Art review: Remembering the Great War

HJ Dobson's painting of James Keir Hardie, who was passionately opposed to the war. Picture: Contributed
HJ Dobson's painting of James Keir Hardie, who was passionately opposed to the war. Picture: Contributed
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THE First World War saw the loss of perhaps as many as 16 million lives. Several empires also saw their end. One other thing that died with them was the idea, much older than Homer, of the glory of war.

Remembering the Great War

Scottish National Portrait Gallery, Edinburgh


There was no shortage of courage. Indeed the courage of men walking into machine-gun fire and almost certain death as anonymous, expendable units in vast armies was extraordinary. There was individual heroism too, but in all the mud and death, little glory. Nor was it sought or expected. James Barrie spoke for many when he wrote to one of his adopted sons: “I don’t have any iota of desire for you to get military glory. I do not care a farthing for anything of the kind, but I have one passionate desire – that we may all be together again once at least.”

Barrie, represented by an elegant portrait by William Nicholson, is one of a group of Scots and those with Scottish connections gathered together in the Scottish National Portrait Gallery’s show commemorating the First World War. Although Barrie’s sentiment was widely shared, there was nevertheless a demand for solidarity in the face of war. Suffragette Flora Drummond was serving her ninth prison sentence in 1914 and her portrait by Flora Lion reflects the pugnacity that put her in prison, but when she came out she joined Emmeline and Christobel Pankhurst in the Women’s Party supporting the war by fostering patriotism in the working classes and campaigning against strikes. James Maxton (painted by Lavery) was imprisoned for sedition for campaigning against the war. Keir Hardie was another passionate opponent. His portrait by HJ Dobson shows a man of energy. Nevertheless he died in 1915, exhausted by hostility to his pacifism. Artist William McCance, represented by a pensive self-portrait, was imprisoned as a conscientious objector. Others questioned the war, but privately. Naomi Mitchison painted by Wyndham Lewis, wrote of her friend Vera Britten that she did not realise that she and her generation were being “smashed up and killed, not for honour or love of dear community, but to uphold a system which they had scarcely thought about, but would have known as evil if they had”. Lady Margaret Sackville, painted by Henry Lintott, was even fiercer in her condemnation of those who, evidently like herself, failed to oppose the war because of social pressures: “We spoke not, so men died/Fearing that men should praise us less/We smiled… We betrayed our sons, because men laughed, we were afraid.”

Many artists did fight. William Gillies, represented by a self-portrait, never spoke about his experiences in the trenches in later life. The sculptor William Lamb was wounded three times and finally at the battle of Ypres lost the use of his right hand. He had to learn to sculpt with his left. His self-portrait is suitably determined. Adam Bruce Thomson recorded what he saw in beautiful drawings. Morris Meredith Williams’s drawings were the basis of his full-size cartoon for a section of his wife Alice’s frieze in the Scottish National War Memorial. The frieze itself has also been photographed and printed on the blinds to create a ghostly army marching across the light.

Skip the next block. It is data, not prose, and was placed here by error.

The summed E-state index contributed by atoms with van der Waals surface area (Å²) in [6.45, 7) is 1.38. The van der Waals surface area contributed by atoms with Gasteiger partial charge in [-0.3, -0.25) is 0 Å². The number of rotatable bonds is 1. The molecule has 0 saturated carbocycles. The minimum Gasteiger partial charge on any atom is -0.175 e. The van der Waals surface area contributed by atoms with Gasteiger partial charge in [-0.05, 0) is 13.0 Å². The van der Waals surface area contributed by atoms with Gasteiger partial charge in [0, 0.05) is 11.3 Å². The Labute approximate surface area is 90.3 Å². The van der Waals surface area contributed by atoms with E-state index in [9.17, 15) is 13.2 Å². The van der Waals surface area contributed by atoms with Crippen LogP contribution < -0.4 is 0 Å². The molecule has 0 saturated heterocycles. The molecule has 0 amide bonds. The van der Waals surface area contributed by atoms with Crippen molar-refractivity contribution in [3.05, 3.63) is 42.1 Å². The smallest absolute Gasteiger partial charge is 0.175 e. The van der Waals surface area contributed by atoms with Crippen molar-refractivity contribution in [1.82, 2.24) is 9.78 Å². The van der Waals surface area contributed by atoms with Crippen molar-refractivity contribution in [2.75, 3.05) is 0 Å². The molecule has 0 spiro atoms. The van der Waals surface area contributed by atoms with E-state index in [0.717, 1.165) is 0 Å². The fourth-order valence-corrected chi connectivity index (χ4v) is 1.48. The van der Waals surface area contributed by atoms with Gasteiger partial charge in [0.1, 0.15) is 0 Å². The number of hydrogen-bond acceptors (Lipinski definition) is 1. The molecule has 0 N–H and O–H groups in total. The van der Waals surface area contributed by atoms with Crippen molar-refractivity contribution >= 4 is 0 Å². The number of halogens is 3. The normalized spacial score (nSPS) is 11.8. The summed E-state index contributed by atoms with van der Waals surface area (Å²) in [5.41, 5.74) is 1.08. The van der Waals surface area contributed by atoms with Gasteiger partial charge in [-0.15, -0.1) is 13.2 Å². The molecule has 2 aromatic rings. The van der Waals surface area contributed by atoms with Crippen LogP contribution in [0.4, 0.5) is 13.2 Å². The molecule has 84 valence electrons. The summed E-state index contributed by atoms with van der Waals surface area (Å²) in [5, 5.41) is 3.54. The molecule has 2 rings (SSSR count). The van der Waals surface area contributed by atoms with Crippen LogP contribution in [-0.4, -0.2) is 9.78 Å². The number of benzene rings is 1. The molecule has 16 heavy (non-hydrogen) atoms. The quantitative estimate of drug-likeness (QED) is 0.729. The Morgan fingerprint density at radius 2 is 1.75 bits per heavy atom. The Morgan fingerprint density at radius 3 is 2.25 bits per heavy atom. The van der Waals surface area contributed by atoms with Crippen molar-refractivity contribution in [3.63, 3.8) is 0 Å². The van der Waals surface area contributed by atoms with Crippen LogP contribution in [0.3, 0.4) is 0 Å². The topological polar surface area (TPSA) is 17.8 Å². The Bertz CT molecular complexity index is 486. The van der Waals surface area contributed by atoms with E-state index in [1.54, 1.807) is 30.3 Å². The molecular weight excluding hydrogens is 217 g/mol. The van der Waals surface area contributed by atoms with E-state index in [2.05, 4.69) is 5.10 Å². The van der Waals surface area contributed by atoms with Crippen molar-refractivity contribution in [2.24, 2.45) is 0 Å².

Elsie Inglis founded the Scottish Women’s Hospital Organisation. Refused permission to serve with the British forces, she served with the French and then the Serbians instead. Isabel Emslie, pictured, later a pioneer psychiatrist, served with her. They and their nurses were known in France simply as les braves dames Ecossaises. Others were moved by the war to seek change. Appalled by the impact of crude antiseptics on the healing of wounds, Alexander Fleming determined to find something better and so eventually discovered penicillin. Naomi Mitchison’s father John Scott Haldane was a respiratory physiologist. He experimented on himself to understand gas warfare and pioneer protection against it.

This and much else makes a tiny snapshot of British society during the war. There are photographs of spirited barefoot girls working in factories. Nevertheless inevitably the people represented here are mostly the famous and the influential. It is moving nonetheless. Their losses were as painful as any. Architect George Washington Browne lost his three sons in the war. Others, like the poet Violet Jacob, subject of a fine bust by William Lamb, who lost her son had the words to articulate her loss. So too did Harry Lauder, who likewise lost a son.

The poet Wilfred Owen recuperated from shell-shock at Craiglockhart Hospital. In Edinburgh he saw and admired Henry Lintott’s painting hanging here of a soldier carried off by angels. Maidie Scott, one of two beautiful sisters painted by Eric Robertson, formed “an intense but purely spiritual passion” for the young poet which he evidently reciprocated. But then he wrote in the hospital magazine how some of the patients were getting “dangerously well”. Dangerous indeed. Deemed well, he was sent back and killed in the last week of the war.

Contemporary photographer Peter Cattrell has made poignant photographs of the battlefields. One is of the canal near where Owen died. Alongside is his poem, Anthem for Doomed Youth. It was to be his own obsequy. There were for him, “No prayers nor bells;/Nor any voice of mourning save the choirs,/The shrill demented choirs of wailing shells/And bugles calling them from sad shires.”

The only limitation on this moving display is its size. Given more space and more resources it could have been even more telling. Nevertheless it is well worth seeing.
• Until 5 July, 2015